To demonstrate how to send custom metrics from an ASP.NET application to Prometheus via OpenTelemetry, we first need a service that is exposing those metrics. In this demo, we simply create two custom metrics called otel.demo.metric.gauge1 and otel.demo.metric.gauge2 that will be sent to the console (AddConsoleExporter()) and via the OTLP protocol to a collector service (AddOtlpExporter()) that we’ll introduce later on. The application uses the ASP.NET Minimal API and the code is more or less self-explanatory:

using System.Diagnostics.Metrics;
using OpenTelemetry.Resources;
using OpenTelemetry.Metrics;

var builder = WebApplication.CreateBuilder(args);

builder.Services.AddOpenTelemetryMetrics(metricsProvider =>
{
    metricsProvider
        .AddConsoleExporter()
        .AddOtlpExporter()
        .AddMeter("otel.demo.metric")
        .SetResourceBuilder(ResourceBuilder.CreateDefault()
            .AddService(serviceName: "otel.demo", serviceVersion: "0.0.1")
        );
});

var app = builder.Build();
var otel_metric = new Meter("otel.demo.metric", "0.0.1");
var randomNum = new Random();
// Create two metrics
var obs_gauge1 = otel_metric.CreateObservableGauge<int>("otel.demo.metric.gauge1", () =>
{
    return randomNum.Next(10, 80);
});
var obs_gauge2 = otel_metric.CreateObservableGauge<double>("otel.demo.metric.gauge2", () =>
{
    return randomNum.NextDouble();
});

app.MapGet("/otelmetric", () =>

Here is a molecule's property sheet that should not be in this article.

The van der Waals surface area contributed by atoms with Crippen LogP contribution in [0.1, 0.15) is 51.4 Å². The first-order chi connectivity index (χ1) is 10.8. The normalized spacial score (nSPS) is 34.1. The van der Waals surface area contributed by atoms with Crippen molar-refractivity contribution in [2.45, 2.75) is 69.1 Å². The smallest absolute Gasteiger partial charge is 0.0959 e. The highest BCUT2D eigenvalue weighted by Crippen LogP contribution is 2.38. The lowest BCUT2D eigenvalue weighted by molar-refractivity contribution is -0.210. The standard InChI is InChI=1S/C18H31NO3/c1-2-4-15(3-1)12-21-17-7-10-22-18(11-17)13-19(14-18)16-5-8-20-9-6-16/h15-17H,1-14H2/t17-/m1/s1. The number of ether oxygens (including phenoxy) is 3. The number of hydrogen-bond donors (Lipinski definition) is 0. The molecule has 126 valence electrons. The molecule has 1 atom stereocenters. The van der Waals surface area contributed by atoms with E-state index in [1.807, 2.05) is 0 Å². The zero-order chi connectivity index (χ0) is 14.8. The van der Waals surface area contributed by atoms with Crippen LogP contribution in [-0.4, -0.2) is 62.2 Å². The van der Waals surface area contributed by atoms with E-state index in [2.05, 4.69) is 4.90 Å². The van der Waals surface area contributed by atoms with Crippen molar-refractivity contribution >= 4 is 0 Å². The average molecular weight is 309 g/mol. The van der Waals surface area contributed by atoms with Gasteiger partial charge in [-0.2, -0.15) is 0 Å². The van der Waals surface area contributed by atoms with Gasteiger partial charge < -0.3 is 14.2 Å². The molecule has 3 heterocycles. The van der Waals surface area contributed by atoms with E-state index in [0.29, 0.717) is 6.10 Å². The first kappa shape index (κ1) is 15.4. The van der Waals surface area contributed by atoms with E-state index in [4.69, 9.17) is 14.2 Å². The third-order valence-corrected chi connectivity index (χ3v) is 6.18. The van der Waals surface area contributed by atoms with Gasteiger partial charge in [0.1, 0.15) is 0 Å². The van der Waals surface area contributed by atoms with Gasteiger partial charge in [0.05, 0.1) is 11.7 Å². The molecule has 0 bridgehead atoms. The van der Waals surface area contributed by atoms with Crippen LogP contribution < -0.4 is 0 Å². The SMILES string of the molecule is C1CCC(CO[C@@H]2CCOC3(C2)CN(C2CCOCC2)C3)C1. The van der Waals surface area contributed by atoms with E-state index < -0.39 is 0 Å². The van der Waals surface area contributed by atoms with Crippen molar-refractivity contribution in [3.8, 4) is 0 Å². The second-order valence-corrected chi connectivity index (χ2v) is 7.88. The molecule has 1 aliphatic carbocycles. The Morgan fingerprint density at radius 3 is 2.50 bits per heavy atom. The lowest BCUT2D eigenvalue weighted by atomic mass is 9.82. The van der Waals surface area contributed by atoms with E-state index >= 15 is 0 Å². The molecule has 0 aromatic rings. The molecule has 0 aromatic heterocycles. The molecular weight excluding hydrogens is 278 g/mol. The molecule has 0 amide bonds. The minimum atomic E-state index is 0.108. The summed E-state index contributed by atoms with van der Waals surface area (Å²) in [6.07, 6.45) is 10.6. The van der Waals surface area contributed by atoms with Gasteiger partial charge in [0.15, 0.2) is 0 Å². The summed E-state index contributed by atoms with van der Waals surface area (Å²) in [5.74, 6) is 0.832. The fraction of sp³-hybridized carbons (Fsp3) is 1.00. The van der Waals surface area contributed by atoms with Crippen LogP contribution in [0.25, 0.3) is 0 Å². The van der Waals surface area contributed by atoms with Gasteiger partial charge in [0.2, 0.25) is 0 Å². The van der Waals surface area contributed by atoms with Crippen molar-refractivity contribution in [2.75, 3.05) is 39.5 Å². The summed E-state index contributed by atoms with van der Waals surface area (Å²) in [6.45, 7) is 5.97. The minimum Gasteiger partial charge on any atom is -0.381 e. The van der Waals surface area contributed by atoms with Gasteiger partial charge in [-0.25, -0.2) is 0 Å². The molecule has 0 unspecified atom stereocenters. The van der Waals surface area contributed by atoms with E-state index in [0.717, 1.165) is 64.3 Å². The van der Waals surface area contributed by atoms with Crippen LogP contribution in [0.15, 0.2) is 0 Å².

{
    return "Hello, Otel-Metric!";
});

app.Run();

We are currently dealing with custom metrics. Of course, ASP.NET also provides out-of-the-box metrics that you can utilize. Just use the ASP.NET instrumentation feature by adding AddAspNetCoreInstrumentation() when configuring the metrics provider – more on that here.

Demo

Time to connect the dots. First, let’s create a Kubernetes cluster using kind where we can publish the demo service, spin-up the OTEL collector instance and run a Prometheus/Grafana environment. If you want to follow along the tutorial, clone the repo from https://github.com/cdennig/otel-demo and switch to the otel-demo directory.

Create a local Kubernetes Cluster

To create a kind cluster that is able to host a Prometheus environment, execute:

$ kind create cluster --name demo-cluster \ 
        --config ./kind/kind-cluster.yaml

The YAML configuration file (./kind/kind-cluster.yaml) adjusts some settings of the Kubernetes control plane so that Prometheus is able to scrape the endpoints of the controller services. Next, create the OpenTelemetry Collector instance.

OTEL Collector